In recent years, scholars in the social sciences and humanities have begun experimenting more liberally with a range of inventive methods (Lury and Wakeford, 2012, Marres et al, 2018) including the arts of speculative fabulation. A few notable examples include recent books by Donna Haraway (2016) and Maria Puig de la Bellacasa (2017) as well as Ruha Benjamin’s speculative ethnographic fieldnotes on biotechnology (2017) and the volume How to Run a City Like Amazon, and Other Fables (Aalbers et al, 2019). These more literary works join a wide range of art and design projects that use images, physical prototypes, data visualisations, videos, participatory workshops and experiential futures as ways of engaging with and intervening in the making of worlds. This praxis between the making of theory and the creative practices of making and storytelling should be expected, for both traditional forms of scholarship and art and design, to require capacities for thinking in new ways, developing new vocabularies and cultivating new perspectives on a research topic or field site. Unfortunately, this form of more playful engagement is still considered risky, experimental and perhaps even something that should not be done (that is, if you want to be taken seriously as a scholar in the social sciences and humanities or that cannot be done until after one has obtained a secure position or senior status). Yet, this investment in and embrace of creative possibilities suggests that perhaps it is the expansiveness of our imaginations rather than the sharpness of our analysis that presents the greatest opportunities for destabilising and resisting the existing status quo as I have argued in a recent article on autonomous vehicles (Forlano, 2019).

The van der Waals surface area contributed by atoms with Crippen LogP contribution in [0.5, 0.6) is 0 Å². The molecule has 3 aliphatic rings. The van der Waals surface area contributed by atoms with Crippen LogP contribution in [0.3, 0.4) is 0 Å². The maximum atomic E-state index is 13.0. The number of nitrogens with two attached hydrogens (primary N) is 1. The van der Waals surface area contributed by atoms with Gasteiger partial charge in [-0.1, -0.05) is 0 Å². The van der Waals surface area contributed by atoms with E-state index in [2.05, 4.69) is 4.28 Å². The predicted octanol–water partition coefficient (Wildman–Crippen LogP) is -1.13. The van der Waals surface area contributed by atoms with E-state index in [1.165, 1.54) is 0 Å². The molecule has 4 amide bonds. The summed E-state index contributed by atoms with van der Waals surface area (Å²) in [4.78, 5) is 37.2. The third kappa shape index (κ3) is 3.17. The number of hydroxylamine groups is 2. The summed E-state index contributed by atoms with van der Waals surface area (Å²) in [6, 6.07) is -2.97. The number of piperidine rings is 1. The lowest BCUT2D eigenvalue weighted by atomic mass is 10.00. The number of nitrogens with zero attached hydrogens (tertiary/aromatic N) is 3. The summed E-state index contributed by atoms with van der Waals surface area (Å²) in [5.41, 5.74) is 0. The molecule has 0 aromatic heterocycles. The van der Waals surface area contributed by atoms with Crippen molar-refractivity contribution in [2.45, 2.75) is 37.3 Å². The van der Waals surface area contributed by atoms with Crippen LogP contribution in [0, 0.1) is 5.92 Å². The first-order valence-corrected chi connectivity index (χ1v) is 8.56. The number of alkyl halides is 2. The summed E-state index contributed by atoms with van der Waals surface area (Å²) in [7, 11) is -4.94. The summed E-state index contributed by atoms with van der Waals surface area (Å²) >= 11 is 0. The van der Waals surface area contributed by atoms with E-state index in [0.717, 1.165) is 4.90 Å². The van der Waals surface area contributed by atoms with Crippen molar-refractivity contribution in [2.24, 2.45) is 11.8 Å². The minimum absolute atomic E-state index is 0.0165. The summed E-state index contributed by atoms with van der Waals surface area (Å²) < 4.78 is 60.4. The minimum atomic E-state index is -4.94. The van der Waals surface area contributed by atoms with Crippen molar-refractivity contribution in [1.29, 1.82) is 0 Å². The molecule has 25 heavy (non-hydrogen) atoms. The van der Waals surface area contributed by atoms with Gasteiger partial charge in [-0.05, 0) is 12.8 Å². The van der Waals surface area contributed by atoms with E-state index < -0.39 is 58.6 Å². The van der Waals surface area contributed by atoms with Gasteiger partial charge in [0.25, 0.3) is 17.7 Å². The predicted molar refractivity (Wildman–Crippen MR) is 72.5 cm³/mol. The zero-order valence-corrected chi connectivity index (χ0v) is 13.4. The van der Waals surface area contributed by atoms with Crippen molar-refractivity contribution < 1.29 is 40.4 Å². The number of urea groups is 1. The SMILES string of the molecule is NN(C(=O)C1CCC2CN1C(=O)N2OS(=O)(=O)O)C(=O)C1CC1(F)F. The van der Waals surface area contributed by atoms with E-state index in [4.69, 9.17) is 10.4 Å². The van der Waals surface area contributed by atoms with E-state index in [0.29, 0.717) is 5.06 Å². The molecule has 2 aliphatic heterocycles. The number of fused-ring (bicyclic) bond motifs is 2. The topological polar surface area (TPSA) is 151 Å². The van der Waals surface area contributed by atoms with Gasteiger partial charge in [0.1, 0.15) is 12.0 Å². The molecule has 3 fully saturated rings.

Importantly, in bringing traditional scholarly critiques together with experimental interventions such as site-specific artworks, practice-based research and anthropological futures, this special issue has transcended these inconvenient, unrealistic and conservative dichotomies between theory and practice that mainly serve to exclude certain kinds of knowledges, people and practices from discourses about what counts as an important focus of study. Instead, this juxtaposition of critical and creative research supports a greater capacity for speculative praxis as a way of making sense of and making futures. Such a speculative praxis might take up more pluriversal (Escobar, 2018) notions of futures such as those proposed in a new volume on Black and Indigenous relations, stating that these conversations might serve as ‘the conversations around Black and Indigenous relations throughout the collection as new turns that hold promise for realizing the otherwise worlds of Black and Indigenous futures – futures realizable in our present lives’ (King et al, 2020).

In emphasising the plural engagement in both the critical understanding of futures, speculations and anticipations, as well as the doing, making and fabulating that is essential for the creation of otherwise worlds, taken together, these four papers offer the possibility of new research agendas for the more inventive corners of the social sciences and humanities as well as the more critical approaches to practice-based research in art and design. Dissolving these boundaries and/or experimenting on their margins (Rosner, 2018) may also make way for the inclusion of more activist approaches that draw on lived experiences of intersectional oppression in future work on speculation.